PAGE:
What happened in Croke Park on Bloody Sunday passed into the story of the Irish revolution.
t became a key reference point, presented as evidence of the violence of the British regime, of callousness and cruelty, of disregard for the lives of the ‘mere’ Irish. It was the ultimate indictment of empire. That the brutality was compounded by the crass denials and cover-ups was taken as further proof of what lay at the heart of British rule in Ireland.
Naturally, Bloody Sunday also became a touchstone in the history of the GAA. The legacy of that day included a real and genuine desire to remember those people who had been murdered at a Gaelic football match. The naming of Croke Park’s Hogan Stand — after Michael Hogan, the Tipperary player who died in a pool of blood on the field where he was supposed to be playing a game — and the subsequent unveiling of plaques were rooted in a sincere sense of loss.
But Bloody Sunday also got absorbed into the GAA’s history in a very particular way. In independent Ireland, it was pushed forward time and again as compelling, incontrovertible evidence of the GAA’s identification with nationalism and, in particular, with the nationalist struggle.
More than that, it became something that could be thrown at the GAA’s rivals. In Waterford in 1931, in the midst of a dispute between the GAA and soccer authorities, Willie Walsh, the chairman of the Waterford GAA County Board, asked where the rugby union, the soccer association or the hockey association were on Bloody Sunday. He noted that the Black and Tans had not gone to Dalymount Park or Lansdowne Road to look for rebels.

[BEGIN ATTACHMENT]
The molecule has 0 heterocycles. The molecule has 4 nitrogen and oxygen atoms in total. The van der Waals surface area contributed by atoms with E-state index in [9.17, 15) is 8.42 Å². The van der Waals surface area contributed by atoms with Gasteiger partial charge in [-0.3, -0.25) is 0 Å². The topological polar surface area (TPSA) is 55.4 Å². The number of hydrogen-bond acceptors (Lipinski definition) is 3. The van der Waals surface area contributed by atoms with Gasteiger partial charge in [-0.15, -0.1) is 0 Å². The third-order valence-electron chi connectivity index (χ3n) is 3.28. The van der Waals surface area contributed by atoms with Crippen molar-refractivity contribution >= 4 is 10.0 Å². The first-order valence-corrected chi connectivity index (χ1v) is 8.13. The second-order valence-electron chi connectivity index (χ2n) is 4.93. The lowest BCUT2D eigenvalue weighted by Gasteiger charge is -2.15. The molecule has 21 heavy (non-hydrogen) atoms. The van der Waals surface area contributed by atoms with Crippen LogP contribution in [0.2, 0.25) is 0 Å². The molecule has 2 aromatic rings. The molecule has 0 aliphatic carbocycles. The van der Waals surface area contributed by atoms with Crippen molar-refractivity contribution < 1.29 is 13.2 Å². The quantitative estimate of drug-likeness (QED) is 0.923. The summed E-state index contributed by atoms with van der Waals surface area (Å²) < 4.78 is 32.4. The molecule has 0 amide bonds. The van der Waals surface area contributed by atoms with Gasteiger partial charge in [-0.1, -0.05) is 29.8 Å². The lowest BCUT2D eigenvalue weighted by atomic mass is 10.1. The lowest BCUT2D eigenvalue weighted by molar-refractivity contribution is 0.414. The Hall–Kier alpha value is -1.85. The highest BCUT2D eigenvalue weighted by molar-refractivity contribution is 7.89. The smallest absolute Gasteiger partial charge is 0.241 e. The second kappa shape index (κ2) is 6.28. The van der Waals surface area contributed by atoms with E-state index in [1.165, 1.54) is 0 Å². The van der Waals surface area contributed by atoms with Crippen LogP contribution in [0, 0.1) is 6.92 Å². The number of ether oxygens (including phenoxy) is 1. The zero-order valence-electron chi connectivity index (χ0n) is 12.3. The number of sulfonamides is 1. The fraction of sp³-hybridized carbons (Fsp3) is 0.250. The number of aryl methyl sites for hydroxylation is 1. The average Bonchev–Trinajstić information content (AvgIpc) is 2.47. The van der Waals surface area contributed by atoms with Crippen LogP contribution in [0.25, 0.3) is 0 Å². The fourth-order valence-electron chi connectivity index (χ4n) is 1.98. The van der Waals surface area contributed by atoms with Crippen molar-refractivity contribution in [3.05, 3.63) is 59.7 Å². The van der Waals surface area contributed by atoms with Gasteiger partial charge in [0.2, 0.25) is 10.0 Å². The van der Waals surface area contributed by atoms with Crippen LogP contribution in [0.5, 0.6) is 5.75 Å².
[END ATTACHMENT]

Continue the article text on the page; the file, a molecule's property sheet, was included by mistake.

Instead, it was at Croke Park that they “performed deeds which shocked the civilised world”. “They knew friend from foe, and it was an unfailing experience,” he added. “The Tans did not run into men like the directors and players of Waterford soccer club.”
The backdrop to this was the GAA’s enduring desire to imagine that it was in the vanguard of the revolution. The reality is much more complex.
By 1920, the association reflected the growing radicalisation of Irish society. There were some GAA members who were radical before and during 1916 — but almost none were involved in the Rising. Indeed, the number of GAA men fighting for the British army in the Great War emphasises the extent to which the association was made up of moderate nationalists.
Perhaps the greatest evidence of how this changed during 1917 and 1918 is to look at the relationship between the British government and the GAA’s leading officials. In the immediate aftermath of the Rising, the GAA sought to engage with the British authorities to safeguard its sporting operations.
The first episode concerned government attempts to enforce an entertainments tax on sporting and other recreational bodies throughout the United Kingdom. After asking to be exempted from this, the GAA’s central council sent a deputation to General Sir John Maxwell to repeat the request and to arrange the provision of special trains to matches.
It speaks volumes for the GAA’s priorities that its officials attended a meeting with Maxwell. After all, it was he who had been appointed commander-in-chief of the British army in Ireland during the Rising.